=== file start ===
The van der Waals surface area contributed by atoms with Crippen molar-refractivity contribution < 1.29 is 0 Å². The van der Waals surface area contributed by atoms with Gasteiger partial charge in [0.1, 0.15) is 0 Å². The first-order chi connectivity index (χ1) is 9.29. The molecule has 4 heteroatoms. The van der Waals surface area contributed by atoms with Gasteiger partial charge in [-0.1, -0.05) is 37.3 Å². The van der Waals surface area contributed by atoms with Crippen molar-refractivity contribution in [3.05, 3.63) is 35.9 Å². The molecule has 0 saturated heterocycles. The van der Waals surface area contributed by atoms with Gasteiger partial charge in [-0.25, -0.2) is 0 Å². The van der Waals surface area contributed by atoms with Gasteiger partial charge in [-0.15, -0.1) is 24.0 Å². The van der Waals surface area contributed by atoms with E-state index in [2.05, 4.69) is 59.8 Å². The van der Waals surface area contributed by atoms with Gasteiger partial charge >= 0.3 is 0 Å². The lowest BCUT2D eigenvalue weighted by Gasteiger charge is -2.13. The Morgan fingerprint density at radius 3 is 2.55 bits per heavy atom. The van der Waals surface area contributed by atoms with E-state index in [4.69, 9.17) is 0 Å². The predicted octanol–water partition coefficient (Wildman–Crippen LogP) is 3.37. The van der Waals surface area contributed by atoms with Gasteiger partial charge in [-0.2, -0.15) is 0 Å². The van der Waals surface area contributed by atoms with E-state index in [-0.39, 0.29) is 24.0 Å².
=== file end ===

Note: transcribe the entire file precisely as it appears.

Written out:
The van der Waals surface area contributed by atoms with Crippen molar-refractivity contribution < 1.29 is 0 Å². The van der Waals surface area contributed by atoms with Gasteiger partial charge in [0.1, 0.15) is 0 Å². The first-order chi connectivity index (χ1) is 9.29. The molecule has 4 heteroatoms. The van der Waals surface area contributed by atoms with Gasteiger partial charge in [-0.1, -0.05) is 37.3 Å². The van der Waals surface area contributed by atoms with Crippen molar-refractivity contribution in [3.05, 3.63) is 35.9 Å². The molecule has 0 saturated heterocycles. The van der Waals surface area contributed by atoms with Gasteiger partial charge in [-0.25, -0.2) is 0 Å². The van der Waals surface area contributed by atoms with Gasteiger partial charge in [-0.15, -0.1) is 24.0 Å². The van der Waals surface area contributed by atoms with E-state index in [2.05, 4.69) is 59.8 Å². The van der Waals surface area contributed by atoms with Gasteiger partial charge >= 0.3 is 0 Å². The lowest BCUT2D eigenvalue weighted by Gasteiger charge is -2.13. The Morgan fingerprint density at radius 3 is 2.55 bits per heavy atom. The van der Waals surface area contributed by atoms with E-state index in [4.69, 9.17) is 0 Å². The predicted octanol–water partition coefficient (Wildman–Crippen LogP) is 3.37. The van der Waals surface area contributed by atoms with Gasteiger partial charge in [-0.2, -0.15) is 0 Å². The van der Waals surface area contributed by atoms with E-state index in [-0.39, 0.29) is 24.0 Å².